Why Better Cadillac CTS-V Steering Means Better Corvette Steering

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Corvette at LA Auto Show (17)

As cars continue to advance away from traditional assist systems to more electronic means, engineers look for ways to take advantage of easier steering, but also how to keep steering-feel correct. Here is a look into what makes the Cadillac CTS-V a better handling car that is easy to drive daily, but still handles on the track like a true driver’s car. These same advances reach across the product line at GM, including the C7 Corvette.

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One of the things you notice between a race car and a street car is how stiff its structure is. In a majority of the places you’d normally find bushings, they are replaced by solid pieces or rod ends on moving parts. These are all parts that don’t lend well to prevent or reduce NVH (Noise Vibration Harshness). Even some Corvette owners care more about NVH than how well the car handles, because they want a really amazing car.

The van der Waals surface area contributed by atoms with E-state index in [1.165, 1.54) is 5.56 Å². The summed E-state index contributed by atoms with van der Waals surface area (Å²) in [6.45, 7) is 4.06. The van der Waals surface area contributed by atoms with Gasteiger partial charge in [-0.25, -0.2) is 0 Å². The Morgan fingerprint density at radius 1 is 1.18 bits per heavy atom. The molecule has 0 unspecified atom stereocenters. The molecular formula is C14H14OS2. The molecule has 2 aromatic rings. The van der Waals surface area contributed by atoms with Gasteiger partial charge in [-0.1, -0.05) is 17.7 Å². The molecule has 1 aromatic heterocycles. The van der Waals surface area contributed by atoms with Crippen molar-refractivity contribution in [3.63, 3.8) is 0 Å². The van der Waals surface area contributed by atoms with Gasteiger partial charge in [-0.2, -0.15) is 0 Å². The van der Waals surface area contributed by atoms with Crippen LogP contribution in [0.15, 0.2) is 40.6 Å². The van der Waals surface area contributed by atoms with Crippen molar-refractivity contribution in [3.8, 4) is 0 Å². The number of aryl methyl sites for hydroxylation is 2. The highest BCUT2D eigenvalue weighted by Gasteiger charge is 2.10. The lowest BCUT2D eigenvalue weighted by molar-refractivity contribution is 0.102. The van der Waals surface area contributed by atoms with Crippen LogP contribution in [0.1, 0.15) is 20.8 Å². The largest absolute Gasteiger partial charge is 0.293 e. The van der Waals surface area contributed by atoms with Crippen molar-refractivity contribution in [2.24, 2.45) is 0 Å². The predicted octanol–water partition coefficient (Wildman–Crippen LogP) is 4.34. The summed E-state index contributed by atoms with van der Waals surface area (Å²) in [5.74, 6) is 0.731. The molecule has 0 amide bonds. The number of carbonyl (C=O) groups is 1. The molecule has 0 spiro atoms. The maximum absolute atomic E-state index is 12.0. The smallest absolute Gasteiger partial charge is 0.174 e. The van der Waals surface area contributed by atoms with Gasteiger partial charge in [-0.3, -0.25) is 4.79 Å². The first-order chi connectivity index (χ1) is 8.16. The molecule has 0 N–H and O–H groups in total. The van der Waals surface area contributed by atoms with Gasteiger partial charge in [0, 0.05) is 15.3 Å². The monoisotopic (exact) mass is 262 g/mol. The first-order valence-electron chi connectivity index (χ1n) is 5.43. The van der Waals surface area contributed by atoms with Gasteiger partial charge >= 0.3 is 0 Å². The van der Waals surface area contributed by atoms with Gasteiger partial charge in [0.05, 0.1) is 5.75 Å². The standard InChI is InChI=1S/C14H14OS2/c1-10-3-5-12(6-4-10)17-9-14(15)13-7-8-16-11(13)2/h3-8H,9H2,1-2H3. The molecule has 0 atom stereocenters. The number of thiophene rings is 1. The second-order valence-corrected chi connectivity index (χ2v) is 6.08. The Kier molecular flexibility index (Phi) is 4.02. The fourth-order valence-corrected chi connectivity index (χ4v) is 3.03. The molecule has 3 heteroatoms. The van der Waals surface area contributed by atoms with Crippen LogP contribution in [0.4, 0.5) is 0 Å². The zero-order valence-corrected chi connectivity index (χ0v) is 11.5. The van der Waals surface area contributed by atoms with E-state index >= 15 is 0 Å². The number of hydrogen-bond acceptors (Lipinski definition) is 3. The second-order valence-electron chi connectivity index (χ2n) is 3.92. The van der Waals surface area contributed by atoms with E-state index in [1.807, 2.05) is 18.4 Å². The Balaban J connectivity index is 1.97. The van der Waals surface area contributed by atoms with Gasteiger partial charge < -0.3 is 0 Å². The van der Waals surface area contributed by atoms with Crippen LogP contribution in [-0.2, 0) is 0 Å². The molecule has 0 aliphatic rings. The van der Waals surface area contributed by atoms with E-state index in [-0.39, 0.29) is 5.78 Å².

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The CTS and the CTS-V utilized designs that lead to what should be a far harsher car in the steering wheel, but thanks to its electronic steering assist, that harshness and additional vibration in the wheel is gone. You get a far stiffer structure for improved steering response without taking away from the car being comfortable on a daily basis.

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In a recent Car and Driver article, Tony Roma said that “on the V models, we added underbody shear panels and tower-to-tower braces. We swapped bushings for rod ends to sharpen steering response.” And to balance out the difference in tour and track modes, Roma said that “in tour [mode], the car should operate with comfortable effort and minimal feedback. But in track mode, we turn off the algorithms for artificial lane centering, crown compensation, etc. That enables the EPS to focus on feedback to the driver.”

Even in the C7 Corvette you can experience many of those improvements in the steering and its response to cornering, thanks to much of the technology learned from the V program and constant improvement in the Corvette as it evolves.

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via [Car and Driver]

Justin Banner is a regular contributor to LS1Tech and JK Forum, among other auto sites.

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